What to expect from your therapy journey

Therapy can feel daunting when exploring it for the first time. Many clients express in early sessions that they have made several attempts to pursue therapy, but backed out due to ambivalence, stress and overwhelm. This delay in commencing treatment often strengthens the belief that therapy is a reactive response to a crisis, rather than proactive approach to managing their mental health.   

For those of you who are contemplating meeting with a therapist

Here are some thoughts and tips to normalise the ambivalence you may be experiencing to pick up the phone, and organise your first session:

  • It’s okay to feel nervous in your first session. Sometimes, when we open up and start to share, it can feel a little uncomfortable to begin with. Let’s be honest, you’re sharing your thoughts with someone you’ve met for the first time, hoping to build a connection with them. That’s a huge step and one that needs to be applauded!

  • It’s not uncommon to walk away from your first session feeling vulnerable and drained. The best thing to do if you experience this is to be gentle with yourself, as it may take the rest of the day, or even a few days, to get back to feeling like yourself.

  • Your therapist is here to provide an impartial, non-judgemental space for you to work through your treatment goals and share your thoughts, feelings, and experiences. Sometimes, this may mean you have to try out a couple of therapists (like therapy speed dating) to find someone that you feel is suitable to your needs.

  • Therapy is a collaborative experience between you and your therapist. You are in the driver’s seat when it comes to addressing your goals and areas of concern.

  • Therapy is here to help you understand patterns of thoughts and behaviours, increasing your self-awareness. By unpacking and understanding why we do what we do, it provides us with the opportunity to make changes in our life. Therapists can offer you coping strategies and skills to help you cope with issues such as stress, improving communication, managing depression and anxiety symptoms, and dealing with imposter syndrome (to name a few).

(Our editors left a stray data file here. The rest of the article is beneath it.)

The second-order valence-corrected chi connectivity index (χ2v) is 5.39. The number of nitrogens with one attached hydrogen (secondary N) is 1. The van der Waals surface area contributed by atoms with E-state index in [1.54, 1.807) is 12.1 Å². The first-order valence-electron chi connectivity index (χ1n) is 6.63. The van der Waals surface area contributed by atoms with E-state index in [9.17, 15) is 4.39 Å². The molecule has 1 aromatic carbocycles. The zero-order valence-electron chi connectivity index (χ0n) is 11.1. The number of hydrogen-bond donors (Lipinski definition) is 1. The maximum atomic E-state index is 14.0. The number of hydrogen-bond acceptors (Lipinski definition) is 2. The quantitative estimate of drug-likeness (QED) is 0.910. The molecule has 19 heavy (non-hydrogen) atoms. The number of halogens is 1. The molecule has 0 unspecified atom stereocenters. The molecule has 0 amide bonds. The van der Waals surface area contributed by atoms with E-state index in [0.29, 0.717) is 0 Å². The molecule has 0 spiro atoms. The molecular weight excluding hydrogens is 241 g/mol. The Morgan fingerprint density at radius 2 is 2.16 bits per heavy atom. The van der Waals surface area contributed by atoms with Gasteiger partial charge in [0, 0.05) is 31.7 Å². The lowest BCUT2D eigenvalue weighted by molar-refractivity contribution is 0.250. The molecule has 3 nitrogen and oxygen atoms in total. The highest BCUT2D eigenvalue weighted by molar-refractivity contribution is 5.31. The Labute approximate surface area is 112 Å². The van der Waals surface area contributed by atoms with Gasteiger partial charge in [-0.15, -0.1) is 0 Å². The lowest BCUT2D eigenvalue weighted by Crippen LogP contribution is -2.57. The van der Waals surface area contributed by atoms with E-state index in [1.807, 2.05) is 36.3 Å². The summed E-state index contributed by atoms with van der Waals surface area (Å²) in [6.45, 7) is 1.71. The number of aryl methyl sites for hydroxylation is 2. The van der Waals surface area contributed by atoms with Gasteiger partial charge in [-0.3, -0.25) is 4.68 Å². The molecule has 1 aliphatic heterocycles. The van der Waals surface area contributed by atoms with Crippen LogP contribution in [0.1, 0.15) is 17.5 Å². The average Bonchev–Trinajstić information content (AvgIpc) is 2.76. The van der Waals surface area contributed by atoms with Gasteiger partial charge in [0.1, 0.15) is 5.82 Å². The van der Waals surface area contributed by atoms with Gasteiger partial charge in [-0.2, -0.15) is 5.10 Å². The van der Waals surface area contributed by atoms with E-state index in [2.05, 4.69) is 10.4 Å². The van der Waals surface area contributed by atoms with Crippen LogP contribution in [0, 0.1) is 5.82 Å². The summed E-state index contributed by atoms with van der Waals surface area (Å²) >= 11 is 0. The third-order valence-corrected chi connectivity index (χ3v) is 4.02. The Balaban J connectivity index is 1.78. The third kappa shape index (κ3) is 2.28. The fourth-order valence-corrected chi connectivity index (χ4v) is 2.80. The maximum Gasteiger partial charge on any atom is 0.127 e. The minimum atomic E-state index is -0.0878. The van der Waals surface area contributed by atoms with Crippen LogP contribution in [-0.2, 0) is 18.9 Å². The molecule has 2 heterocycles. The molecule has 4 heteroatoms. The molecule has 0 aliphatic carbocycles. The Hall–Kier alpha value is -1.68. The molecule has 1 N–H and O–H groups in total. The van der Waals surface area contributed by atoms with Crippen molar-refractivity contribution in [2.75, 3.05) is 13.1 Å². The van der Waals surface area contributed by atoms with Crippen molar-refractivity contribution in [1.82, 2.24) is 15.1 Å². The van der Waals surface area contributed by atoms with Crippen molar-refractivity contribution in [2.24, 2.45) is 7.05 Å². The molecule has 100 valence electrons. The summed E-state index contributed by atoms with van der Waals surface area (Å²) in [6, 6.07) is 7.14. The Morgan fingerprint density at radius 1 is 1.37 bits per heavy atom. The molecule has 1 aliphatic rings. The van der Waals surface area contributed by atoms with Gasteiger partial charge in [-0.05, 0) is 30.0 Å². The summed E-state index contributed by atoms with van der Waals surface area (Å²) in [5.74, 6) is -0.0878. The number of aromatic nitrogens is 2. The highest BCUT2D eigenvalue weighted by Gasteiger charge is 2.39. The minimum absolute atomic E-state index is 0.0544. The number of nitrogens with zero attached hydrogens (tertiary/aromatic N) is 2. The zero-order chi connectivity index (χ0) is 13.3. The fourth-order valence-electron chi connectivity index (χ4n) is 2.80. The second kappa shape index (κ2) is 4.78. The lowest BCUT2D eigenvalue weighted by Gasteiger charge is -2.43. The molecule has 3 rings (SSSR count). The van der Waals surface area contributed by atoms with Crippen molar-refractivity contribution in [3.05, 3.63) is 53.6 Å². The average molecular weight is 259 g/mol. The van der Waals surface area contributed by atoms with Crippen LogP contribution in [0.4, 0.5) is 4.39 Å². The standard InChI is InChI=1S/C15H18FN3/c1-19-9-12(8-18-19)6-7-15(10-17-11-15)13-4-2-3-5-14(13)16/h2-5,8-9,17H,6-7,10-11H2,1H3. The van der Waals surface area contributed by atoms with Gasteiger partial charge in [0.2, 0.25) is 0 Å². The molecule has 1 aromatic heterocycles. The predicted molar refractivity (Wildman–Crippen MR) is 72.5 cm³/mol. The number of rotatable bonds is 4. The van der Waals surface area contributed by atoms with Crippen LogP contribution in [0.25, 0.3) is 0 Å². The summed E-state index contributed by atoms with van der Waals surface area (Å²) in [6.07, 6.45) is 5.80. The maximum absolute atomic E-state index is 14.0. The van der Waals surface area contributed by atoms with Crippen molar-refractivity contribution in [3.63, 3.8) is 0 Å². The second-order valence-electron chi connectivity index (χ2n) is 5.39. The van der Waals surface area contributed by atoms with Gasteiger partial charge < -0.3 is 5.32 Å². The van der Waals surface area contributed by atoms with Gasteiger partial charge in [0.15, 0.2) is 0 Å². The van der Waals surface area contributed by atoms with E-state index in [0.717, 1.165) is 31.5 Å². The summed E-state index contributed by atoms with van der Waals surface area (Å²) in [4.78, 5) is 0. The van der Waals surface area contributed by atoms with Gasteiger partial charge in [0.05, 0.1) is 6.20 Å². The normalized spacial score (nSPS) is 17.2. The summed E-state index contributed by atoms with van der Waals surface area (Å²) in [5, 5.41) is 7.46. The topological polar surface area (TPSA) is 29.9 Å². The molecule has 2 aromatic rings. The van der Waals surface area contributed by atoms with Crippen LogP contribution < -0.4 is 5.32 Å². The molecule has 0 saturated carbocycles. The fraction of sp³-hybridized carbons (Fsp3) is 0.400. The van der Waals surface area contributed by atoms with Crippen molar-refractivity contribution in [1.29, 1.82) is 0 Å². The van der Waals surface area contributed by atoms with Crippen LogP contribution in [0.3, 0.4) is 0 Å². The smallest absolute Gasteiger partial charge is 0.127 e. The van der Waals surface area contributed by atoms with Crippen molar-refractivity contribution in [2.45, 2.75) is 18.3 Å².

• Nothing is too small to bring to sessions. Many people have the belief that they need to be in crisis, or receive a formal diagnosis to attend therapy. Therapy is a space to discuss all matters that you are looking to change.

  • Therapy isn’t serious all the time. There is room for laughter, play, and celebratory moments. We take the opportunity to focus on the highs, as well as the lows, and everything in between.

  • Therapy takes time – we cannot sprint a marathon. For some people, their goals may involve coming in for a few sessions to learn some coping strategies to help them with a stressful event. For others, it may start off with a short-term goal, and eventually, they may want to explore others goals following some aha moments in sessions. There is no set period of time with therapy, and you may notice your attendance vary over time depending on the stressors in your life.

If you’re looking to start therapy, and feel this is the right space for you, be sure to contact me to discuss what you’d like to work on and take the opportunity to have a free 15 minute consultation with me.

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